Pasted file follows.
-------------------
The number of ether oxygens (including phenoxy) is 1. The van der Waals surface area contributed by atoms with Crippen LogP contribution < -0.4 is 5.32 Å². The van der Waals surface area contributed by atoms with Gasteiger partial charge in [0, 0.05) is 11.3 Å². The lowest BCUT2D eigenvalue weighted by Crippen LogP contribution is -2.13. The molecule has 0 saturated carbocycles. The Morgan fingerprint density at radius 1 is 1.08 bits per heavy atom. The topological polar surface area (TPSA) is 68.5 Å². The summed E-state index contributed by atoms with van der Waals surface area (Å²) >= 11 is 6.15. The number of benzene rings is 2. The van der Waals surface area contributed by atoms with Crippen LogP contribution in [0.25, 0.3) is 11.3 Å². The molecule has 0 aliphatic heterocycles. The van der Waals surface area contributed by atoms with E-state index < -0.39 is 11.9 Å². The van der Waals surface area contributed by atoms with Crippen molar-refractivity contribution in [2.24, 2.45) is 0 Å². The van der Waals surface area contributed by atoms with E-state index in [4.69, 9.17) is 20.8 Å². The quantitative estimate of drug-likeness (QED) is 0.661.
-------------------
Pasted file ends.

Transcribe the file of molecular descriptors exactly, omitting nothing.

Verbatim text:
The number of ether oxygens (including phenoxy) is 1. The van der Waals surface area contributed by atoms with Crippen LogP contribution < -0.4 is 5.32 Å². The van der Waals surface area contributed by atoms with Gasteiger partial charge in [0, 0.05) is 11.3 Å². The lowest BCUT2D eigenvalue weighted by Crippen LogP contribution is -2.13. The molecule has 0 saturated carbocycles. The Morgan fingerprint density at radius 1 is 1.08 bits per heavy atom. The topological polar surface area (TPSA) is 68.5 Å². The summed E-state index contributed by atoms with van der Waals surface area (Å²) >= 11 is 6.15. The number of benzene rings is 2. The van der Waals surface area contributed by atoms with Crippen LogP contribution in [0.25, 0.3) is 11.3 Å². The molecule has 0 aliphatic heterocycles. The van der Waals surface area contributed by atoms with E-state index < -0.39 is 11.9 Å². The van der Waals surface area contributed by atoms with Crippen molar-refractivity contribution in [2.24, 2.45) is 0 Å². The van der Waals surface area contributed by atoms with E-state index in [4.69, 9.17) is 20.8 Å². The quantitative estimate of drug-likeness (QED) is 0.661.